Source: sincerelyhiten via flickr

Source: sincerelyhiten via flickr

The following is an op-ed submitted by Stephen Shafer, chairperson of the Coalition Against Gambling in NY.

In November, New York voters will  have a referendum on whether the state’s constitution should be amended to permit up to seven new commercial casinos. Voters will be the target of pro-casino public relations output filled with buzzwords like “jobs” and “economic development.” These misinformation campaigns won’t reveal the vast cost of New York’s current gambling problem and why Governor Andrew Cuomo’s plan, if enacted, will make it worse.

They also won’t reveal how all New Yorkers will eventually be on the hook to pay, without realizing it, the bill due from the dark side of the governor’s plan.

Pathological and problem gambling combined already costs New York taxpayers a quantifiable $3.7 billion dollars a year, besides unquantifiable havoc like family breakup or suicide. Voters should be told in depth how the governor’s plan will affect state taxpayers overall.

Yet politicians promoting casinos as public policy do not give constituents the information needed for an informed decision. No surprise. Looking at New York’s state-sponsored gambling program (the Lottery), it’s clear that for the past 40 years Albany has downplayed the impacts of problem gambling and promoted predatory gambling under the pretext of “state aid to education.”

Governor Cuomo’s recent proposal that newly legalized casinos carve out for treatment and prevention more funding than has previously been available is a token gesture. Without a legislative commitment to provide truly adequate funding, his proposed ante ($500/yr per slot or table game) shows that the state is not committed to repair decades of  neglect.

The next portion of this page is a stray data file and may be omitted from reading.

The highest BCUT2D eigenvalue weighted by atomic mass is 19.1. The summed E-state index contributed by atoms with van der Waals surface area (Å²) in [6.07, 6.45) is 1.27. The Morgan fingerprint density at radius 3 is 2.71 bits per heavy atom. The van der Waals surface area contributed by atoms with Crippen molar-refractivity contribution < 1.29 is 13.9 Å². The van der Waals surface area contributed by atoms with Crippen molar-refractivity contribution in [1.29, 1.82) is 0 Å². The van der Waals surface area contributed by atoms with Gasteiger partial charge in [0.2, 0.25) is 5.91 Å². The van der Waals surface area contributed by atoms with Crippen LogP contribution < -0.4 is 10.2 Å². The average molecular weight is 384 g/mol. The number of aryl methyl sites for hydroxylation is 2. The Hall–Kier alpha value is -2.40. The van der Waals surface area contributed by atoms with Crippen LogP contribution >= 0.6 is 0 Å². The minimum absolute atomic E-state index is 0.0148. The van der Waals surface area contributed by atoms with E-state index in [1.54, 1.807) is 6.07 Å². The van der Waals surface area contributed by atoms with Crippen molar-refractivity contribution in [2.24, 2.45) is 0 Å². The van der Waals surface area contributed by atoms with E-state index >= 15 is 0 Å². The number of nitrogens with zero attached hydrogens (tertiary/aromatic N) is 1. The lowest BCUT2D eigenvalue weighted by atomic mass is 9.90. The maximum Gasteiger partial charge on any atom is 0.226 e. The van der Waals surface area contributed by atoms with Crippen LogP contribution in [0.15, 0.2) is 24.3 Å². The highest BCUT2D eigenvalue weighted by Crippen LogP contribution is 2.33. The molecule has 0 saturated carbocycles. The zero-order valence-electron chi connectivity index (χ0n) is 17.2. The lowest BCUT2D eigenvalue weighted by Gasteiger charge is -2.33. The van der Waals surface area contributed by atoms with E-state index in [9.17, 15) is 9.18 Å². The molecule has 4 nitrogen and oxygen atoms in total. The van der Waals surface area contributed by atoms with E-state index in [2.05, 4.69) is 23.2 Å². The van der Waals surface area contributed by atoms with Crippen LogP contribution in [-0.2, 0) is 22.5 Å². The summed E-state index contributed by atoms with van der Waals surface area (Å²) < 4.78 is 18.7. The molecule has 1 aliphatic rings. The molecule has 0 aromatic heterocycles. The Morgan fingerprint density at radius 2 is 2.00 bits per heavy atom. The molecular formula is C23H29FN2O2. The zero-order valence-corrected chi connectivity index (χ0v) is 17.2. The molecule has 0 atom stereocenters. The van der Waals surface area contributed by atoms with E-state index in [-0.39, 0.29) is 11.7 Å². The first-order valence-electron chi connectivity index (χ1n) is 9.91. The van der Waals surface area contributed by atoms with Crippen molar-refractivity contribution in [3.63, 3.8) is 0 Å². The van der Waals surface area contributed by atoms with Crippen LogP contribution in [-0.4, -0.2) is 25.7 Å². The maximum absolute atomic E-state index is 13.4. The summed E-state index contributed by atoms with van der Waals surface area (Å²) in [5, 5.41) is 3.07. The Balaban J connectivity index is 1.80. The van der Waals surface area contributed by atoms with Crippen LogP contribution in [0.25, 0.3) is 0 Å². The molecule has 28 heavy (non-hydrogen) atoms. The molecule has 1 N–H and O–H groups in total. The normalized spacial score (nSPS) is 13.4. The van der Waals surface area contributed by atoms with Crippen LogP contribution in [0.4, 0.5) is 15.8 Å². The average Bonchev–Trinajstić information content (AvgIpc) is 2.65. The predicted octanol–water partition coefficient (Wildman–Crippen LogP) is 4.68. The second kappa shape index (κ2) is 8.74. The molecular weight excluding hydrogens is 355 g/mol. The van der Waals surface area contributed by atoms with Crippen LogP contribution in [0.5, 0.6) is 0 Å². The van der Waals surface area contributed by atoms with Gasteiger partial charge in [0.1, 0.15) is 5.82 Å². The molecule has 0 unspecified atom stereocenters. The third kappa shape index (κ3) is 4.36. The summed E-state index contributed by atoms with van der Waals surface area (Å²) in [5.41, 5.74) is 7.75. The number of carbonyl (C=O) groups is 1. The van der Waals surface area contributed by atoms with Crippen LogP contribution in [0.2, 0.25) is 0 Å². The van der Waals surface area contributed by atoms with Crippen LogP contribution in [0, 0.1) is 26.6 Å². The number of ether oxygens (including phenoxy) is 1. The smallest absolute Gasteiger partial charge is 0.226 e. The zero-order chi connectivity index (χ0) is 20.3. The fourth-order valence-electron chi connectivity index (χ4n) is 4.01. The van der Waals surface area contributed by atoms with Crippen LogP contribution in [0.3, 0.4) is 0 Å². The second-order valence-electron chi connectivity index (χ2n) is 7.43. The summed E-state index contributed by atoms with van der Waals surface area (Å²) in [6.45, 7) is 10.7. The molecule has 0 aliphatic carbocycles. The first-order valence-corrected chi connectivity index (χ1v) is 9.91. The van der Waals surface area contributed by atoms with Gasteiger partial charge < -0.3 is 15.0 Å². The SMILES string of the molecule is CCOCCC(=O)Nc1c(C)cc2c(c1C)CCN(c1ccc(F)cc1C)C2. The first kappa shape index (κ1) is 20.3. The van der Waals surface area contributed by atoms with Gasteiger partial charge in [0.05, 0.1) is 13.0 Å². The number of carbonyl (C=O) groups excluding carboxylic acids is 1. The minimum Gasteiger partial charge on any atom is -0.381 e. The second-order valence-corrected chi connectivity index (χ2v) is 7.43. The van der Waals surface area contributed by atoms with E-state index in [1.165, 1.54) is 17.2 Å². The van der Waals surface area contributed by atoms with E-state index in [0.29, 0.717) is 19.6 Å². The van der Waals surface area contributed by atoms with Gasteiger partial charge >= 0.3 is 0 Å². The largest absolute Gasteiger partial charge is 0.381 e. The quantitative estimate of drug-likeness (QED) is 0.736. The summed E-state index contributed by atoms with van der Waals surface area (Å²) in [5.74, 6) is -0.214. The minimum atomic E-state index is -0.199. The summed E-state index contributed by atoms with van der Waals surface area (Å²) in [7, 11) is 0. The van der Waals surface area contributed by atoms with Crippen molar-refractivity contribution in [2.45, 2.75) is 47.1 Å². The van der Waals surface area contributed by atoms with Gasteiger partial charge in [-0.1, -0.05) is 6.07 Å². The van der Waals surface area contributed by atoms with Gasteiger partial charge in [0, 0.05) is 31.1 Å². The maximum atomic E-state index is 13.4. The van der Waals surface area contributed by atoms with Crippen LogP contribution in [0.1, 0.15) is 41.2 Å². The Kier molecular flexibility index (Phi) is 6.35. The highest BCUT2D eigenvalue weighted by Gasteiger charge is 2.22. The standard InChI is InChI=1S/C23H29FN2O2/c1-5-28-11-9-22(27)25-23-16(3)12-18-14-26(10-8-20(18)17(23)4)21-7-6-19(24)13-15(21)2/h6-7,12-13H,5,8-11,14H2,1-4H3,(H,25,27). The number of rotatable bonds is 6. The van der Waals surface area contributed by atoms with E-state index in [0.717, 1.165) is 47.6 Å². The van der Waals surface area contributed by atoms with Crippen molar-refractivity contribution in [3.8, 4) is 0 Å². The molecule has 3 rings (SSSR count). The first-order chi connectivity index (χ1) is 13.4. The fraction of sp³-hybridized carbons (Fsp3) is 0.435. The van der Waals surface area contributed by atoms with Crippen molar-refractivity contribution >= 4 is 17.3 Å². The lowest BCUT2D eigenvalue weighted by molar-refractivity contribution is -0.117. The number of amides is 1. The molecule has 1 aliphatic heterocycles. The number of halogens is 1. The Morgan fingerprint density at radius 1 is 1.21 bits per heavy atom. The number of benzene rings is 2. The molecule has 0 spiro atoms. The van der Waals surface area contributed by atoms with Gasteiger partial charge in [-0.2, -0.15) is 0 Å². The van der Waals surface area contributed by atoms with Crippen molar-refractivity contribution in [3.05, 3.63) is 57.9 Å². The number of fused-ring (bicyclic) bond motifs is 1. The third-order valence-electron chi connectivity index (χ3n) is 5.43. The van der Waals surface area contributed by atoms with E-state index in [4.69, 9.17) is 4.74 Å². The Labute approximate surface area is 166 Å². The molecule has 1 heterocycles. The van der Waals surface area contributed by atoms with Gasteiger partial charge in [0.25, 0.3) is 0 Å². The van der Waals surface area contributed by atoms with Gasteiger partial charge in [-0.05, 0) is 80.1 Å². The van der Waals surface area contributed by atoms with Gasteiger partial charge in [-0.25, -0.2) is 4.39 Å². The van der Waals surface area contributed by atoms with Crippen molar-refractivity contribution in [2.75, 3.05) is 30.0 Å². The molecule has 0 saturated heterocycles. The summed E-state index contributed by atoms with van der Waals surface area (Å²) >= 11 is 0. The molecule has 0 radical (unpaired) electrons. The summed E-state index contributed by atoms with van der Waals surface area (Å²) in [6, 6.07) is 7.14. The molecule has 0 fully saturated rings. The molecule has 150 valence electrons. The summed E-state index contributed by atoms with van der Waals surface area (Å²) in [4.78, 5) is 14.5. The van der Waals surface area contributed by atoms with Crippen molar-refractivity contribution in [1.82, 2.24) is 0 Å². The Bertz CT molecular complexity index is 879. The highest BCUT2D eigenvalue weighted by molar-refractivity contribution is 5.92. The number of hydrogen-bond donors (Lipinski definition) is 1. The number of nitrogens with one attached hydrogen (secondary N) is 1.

Part of being responsible is deciding what you want, and paying for it. But for decades Albany has decided that some New Yorkers (not just problem gamblers but their families and associates) are expendable, collateral damage from its gambling policies.

Four percent of adults generate 50 percent of revenues: this is the keystone statistic of the casino industry.

Those four percent are gamblers addicted or verging on addiction.  Let’s not pretend casinos truly want to stop all problem gambling – what for-profit business would agree to cut its profits by 50 percent?

There are other features of the casino business model to consider before referendum. Almost every problem and pathological gambler uses the money of trusting non-gamblers, abusing personal relationships. Anyone (they are not  few) who thinks the gamblers deserve their misery needs to  look  beyond that to the gamblers’ spouses and partners, children, parents, siblings, associates, bankers, insurance agents, neighbors, friends.  Innocent victims or dupes, they don’t deserve the misery that predatory gambling visits on them “for aid to education.”

A vote for the amendment is a vote to inflict more pain on these fellow citizens.

StephenShaferStephen Q. Shafer, MD, MPH, is the chairperson of Coalition Against Gambling in NY, a non-profit founded to oppose any expansion of  legalized gambling in New York. He was a faculty member at Columbia University and a clinical professor of neurology at Harlem Hospital Center until his retirement in 2010.

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  • Matthew Schless

    Anyone wanna bet that the Coalition Against Gambling in NY will lose?

  • yoytu

    They should put a casino in Coney Island, what a perfect location. It would make big profit for the city and almost everyone loves to go to a casino for some fun time gambling. Right?

  • guest

    for a different view, or at least a less one-sided view, read

    http://www.library.ca.gov/crb/97/03/Chapt9.html

    • peppertree5706

      That report is full of interesting information. Thanks, it was a great read.

  • Anonymous

    So let me get this straight, these casinos will benefit 96% of the population, at the cost of 4% of it. Compared to a lot of other policies, that doesn’t seem like too bad of a deal!

  • peppertree5706

    Be careful how much proposed local casinos will be taxed and regulated. They have to compete with Atlantic City and with Conn. casinos. If the discrepancy is too great, NY casinos will not thrive.